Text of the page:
WAR- AND • PEACE-AIMS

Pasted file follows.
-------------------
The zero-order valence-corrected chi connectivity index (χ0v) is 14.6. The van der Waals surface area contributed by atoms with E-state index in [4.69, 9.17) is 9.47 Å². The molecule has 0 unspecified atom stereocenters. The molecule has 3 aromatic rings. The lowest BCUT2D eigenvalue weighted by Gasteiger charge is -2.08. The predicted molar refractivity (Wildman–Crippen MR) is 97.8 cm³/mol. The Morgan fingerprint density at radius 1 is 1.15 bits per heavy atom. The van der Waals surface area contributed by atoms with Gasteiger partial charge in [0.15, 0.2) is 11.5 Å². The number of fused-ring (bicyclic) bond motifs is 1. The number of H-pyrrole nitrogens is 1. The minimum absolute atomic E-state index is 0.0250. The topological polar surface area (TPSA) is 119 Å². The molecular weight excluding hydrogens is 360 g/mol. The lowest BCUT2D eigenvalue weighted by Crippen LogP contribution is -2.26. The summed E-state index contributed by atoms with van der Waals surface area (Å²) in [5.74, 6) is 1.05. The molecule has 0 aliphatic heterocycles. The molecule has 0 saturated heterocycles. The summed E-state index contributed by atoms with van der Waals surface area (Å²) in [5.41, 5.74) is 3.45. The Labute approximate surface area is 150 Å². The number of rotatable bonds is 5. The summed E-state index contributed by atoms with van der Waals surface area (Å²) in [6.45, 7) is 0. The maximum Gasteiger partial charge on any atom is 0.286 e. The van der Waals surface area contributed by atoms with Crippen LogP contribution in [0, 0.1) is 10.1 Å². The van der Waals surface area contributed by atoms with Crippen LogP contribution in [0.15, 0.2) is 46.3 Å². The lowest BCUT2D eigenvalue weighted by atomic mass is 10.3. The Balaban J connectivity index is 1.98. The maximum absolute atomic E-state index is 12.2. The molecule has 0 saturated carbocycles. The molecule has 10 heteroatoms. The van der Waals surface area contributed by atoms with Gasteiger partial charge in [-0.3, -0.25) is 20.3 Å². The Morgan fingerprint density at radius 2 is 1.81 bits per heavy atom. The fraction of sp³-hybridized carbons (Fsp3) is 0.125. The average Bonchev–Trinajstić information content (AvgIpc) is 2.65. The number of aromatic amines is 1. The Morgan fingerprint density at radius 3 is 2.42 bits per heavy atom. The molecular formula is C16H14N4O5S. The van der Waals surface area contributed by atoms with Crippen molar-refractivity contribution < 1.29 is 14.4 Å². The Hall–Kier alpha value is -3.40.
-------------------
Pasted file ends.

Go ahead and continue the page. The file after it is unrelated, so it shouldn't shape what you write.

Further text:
Sut,—In view of the -hopes which have been expressed that non. belligerent countries will subscribe to the disinterested declaration of our aims in this wgz- of " right against wrong," it is as well to remind ourselves that peoples and Governments are more likely to be swayed by self-interest than by sentiment. At the outbreak of this war Italian friends told me that, while they liked the English better than Germans, their interests lay in siding with the latter. The British would not devastate their country as the Germans most certainly would : the fate of Poland was too recent and clear a warning The same feeling must be behind Turkey's reluctance to come in with us. She will let through the Dardanelles an armed Italian oil-tanker to bring out oil, but refuses passage to our warships and transports 'which might by now have turned the scale against the Germans in the S.W. Ukraine. An invitation for all to come in and share the economic advantages of a great federation of free-trade countries might be much more attractive ; and such a federation would be the surest guarantee of continual peace.—Yours faithfully, P. F. BYSON. /9 Dean Street, Blackpool.